I opened my mouth to blast, but the dapper young man I confronted spoke first. "Just a moment, Mr. Stevens." He grinned and waggled a finger at me. "I assure you, I go through this scene with every client we have. Let me say a word first. We are not charlatans; in fact, if you wish, your money will be refunded. However, Last Alternative, Inc., has never been forced to make a refund thus far. I doubt if we will have to on this occasion."

I stared at him, shook my head and took a deep breath. "Somebody here is crazy; but whether it's you or me, the fact isn't going to cost me ten thousand bucks."

He still smiled but there was an air of do-I-have-to-go-through-this-still-again about him. "Sit down, Mr. Stevens," he said. "Am I to assume that you are not satisfied with our services?"

"Listen," I growled, "first off, you can drop that Mr. Stevens stuff, that air of being familiar with me. We've never met before, and you know darn well we haven't."

He started to say something, but I cut in with, "Now let's get to the explanations and hear what you have to say before I call ip the police and my attorneys." I sat myself down in the chair he'd motioned to, and crossed my arms with elaborate patience.

He took a folder from his desk and let his eyes run over it quickly. "Let's see," he murmured. "The agreement was that for ten thousand dollars we dispose of your wife in such manner that legal action could never be taken against you. Hmmm. You assigned us the case approximately a month ago. Your check was cleared last week. Uh huh. It's all quite in order." He looked up at me again. "From your attitude I see that the commission was successful."

The only reason he'd been able to get that much out before I interrupted him was that I was speechless. In a morning that had held a good many surprises for me, this one took the cake.

I finally sputtered, "You mean to sit there and state that I hired you to dispose of... murder I suppose you mean... my wife for ten thousand dollars?" I could hardly believe my ears.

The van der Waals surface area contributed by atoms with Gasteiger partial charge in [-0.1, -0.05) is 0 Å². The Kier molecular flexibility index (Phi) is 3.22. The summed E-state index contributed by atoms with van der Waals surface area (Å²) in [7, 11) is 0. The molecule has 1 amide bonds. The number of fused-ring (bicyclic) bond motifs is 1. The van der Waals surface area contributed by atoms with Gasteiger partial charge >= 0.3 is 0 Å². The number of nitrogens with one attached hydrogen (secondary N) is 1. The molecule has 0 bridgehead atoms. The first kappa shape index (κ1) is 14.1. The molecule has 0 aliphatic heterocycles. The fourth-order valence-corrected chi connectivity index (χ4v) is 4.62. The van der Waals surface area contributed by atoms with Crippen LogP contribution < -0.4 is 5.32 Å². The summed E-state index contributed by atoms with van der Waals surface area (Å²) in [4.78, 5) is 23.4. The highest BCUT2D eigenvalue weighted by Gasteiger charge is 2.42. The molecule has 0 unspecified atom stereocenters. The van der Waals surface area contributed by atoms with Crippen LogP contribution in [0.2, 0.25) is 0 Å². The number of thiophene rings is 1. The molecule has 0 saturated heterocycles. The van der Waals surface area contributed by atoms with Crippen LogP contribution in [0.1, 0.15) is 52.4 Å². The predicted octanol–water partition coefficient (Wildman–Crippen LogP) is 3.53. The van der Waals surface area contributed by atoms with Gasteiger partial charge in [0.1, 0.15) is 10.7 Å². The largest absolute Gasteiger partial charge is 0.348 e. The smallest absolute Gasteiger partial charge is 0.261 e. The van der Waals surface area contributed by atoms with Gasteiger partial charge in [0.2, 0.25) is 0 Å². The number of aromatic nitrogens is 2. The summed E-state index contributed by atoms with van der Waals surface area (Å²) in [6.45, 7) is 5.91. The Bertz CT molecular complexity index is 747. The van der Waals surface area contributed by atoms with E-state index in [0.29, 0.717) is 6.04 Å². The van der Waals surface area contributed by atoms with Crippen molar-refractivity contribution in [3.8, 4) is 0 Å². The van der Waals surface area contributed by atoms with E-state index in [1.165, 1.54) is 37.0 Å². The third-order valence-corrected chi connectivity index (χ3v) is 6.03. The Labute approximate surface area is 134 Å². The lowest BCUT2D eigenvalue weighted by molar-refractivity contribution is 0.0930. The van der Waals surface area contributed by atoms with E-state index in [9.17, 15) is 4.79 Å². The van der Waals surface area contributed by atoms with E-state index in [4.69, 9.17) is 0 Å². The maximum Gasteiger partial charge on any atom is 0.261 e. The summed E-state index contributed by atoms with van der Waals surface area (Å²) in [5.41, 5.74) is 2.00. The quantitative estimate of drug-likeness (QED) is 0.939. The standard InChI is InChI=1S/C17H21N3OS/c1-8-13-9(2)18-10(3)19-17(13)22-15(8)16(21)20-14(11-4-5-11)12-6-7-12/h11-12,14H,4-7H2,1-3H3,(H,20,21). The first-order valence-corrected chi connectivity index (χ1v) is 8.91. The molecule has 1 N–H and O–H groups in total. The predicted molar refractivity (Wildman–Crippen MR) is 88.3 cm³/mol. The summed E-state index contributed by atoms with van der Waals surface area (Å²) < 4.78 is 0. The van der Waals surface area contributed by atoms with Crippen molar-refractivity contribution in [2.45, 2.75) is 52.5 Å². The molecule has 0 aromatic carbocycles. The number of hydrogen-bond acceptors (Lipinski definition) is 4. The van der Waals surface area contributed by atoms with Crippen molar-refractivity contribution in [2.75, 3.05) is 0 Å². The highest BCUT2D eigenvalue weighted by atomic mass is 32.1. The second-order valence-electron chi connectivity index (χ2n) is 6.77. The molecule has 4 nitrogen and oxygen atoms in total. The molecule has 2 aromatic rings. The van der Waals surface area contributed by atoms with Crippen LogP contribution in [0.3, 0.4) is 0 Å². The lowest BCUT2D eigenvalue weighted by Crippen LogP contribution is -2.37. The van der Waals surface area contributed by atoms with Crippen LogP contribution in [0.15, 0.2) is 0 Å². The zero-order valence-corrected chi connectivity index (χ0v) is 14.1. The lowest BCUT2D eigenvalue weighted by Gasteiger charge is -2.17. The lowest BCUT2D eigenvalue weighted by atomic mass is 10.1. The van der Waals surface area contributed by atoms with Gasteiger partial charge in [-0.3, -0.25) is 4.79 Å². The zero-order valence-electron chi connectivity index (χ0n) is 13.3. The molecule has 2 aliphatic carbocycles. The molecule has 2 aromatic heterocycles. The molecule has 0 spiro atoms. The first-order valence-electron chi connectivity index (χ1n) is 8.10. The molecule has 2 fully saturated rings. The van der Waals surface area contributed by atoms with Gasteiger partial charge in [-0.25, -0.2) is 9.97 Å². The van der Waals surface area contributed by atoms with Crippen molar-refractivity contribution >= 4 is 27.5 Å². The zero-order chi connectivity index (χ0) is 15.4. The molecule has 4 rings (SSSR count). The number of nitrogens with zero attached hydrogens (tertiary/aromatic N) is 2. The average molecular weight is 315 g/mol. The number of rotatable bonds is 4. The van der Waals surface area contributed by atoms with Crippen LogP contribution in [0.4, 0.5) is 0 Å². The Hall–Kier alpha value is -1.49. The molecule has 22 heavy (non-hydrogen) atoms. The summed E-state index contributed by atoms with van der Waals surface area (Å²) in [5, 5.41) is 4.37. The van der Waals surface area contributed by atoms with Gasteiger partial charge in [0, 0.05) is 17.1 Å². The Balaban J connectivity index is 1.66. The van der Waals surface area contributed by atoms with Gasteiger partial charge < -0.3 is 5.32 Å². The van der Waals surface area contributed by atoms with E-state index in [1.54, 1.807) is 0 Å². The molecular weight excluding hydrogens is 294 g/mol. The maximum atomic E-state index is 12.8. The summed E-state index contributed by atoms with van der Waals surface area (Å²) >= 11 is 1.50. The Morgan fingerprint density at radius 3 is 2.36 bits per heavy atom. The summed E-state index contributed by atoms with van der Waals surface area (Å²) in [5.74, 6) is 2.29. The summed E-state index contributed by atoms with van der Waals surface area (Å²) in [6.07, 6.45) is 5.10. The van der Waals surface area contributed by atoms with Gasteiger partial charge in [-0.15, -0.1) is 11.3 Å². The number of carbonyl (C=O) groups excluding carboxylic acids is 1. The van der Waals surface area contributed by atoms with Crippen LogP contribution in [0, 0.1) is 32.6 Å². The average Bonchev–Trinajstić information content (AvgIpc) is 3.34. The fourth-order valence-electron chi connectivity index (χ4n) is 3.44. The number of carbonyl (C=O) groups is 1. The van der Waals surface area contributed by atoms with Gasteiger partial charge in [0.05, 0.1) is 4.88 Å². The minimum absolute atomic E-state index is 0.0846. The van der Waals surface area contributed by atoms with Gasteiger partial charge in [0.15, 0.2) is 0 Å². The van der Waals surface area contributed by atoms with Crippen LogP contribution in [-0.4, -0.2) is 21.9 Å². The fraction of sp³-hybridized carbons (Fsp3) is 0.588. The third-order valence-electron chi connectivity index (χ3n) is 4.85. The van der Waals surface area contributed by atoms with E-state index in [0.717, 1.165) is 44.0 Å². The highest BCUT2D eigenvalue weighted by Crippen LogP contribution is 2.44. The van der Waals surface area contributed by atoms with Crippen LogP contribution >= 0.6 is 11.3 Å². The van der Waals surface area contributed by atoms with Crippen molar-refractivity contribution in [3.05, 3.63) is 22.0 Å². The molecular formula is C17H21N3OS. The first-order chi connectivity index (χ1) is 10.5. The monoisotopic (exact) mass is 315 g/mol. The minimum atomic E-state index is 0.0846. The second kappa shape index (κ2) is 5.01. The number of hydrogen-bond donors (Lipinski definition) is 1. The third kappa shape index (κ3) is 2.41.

He nodded.

I started to laugh. I roared. I doubled up with the ecstasy of the situation. After a while he gave a few agreeable chuckles in accompaniment.

Finally, I stopped, wiped my eyes, and tried to get my breath. "Oh, brother," I told him, "this time you've stuck your foot in it. I don't know what kind of a racket you've got established here, but brother, this is the end of it."

He chuckled again, in a friendly tone of voice.

I tucked my handkerchief back into my breast pocket and tightened my jaw. I jabbed a finger over the desk at him. "You've stuck your neck out this time. You see, I don't have a wife!"

He nodded agreeably. "Of course not. We disposed of her for you."

I roared, "That's where you're wrong; that's what's going to break up this Last Alternative, Inc., outfit. I don't know how you've been working it, what kind of filthy blackmail scheme you've been playing, but this time you've slipped. I'VE BEEN A BACHELOR ALL MY LIFE!"

The patient smile still hadn't left his friendly face. "Mr. Stevens," he said easily, "we almost invariably have difficulties convincing our clients of the service we've performed for them. That's just one of the reasons we always ask payment in advance. However, we take further measures. For instance..."

He handed me the paper he'd been perusing.

I shot a contemptuous stare at him, then read it rapidly. Supposedly it was a contract between myself and Last Alternative, Inc., in which I agreed to pay ten thousand dollars in return for their disposing of my wife, Bertha Stevens, in such a manner that no legal action against me could result. It was signed by myself, by Frederick Emery and by two witnesses.

I snorted, "A palpable forgery!"

"Look at the bottom of the page," he said. "You'll note a fingerprint there in ink. It's your own, Mr. Stevens."

I looked down in disbelief, but there it was. An uncomfortable inner feeling told me that if I had it checked it would turn out to be mine.

"A detailed piece of work; I congratulate you," I told him coldly, "but you don't think for a minute this is going to convince anyone that I paid you ten thousand dollars to murder a wife I never had."

He waggled his finger at me again. "I wish you wouldn't keep using that term," he said in irritation. "The contract reads, dispose of your wife, not murder her."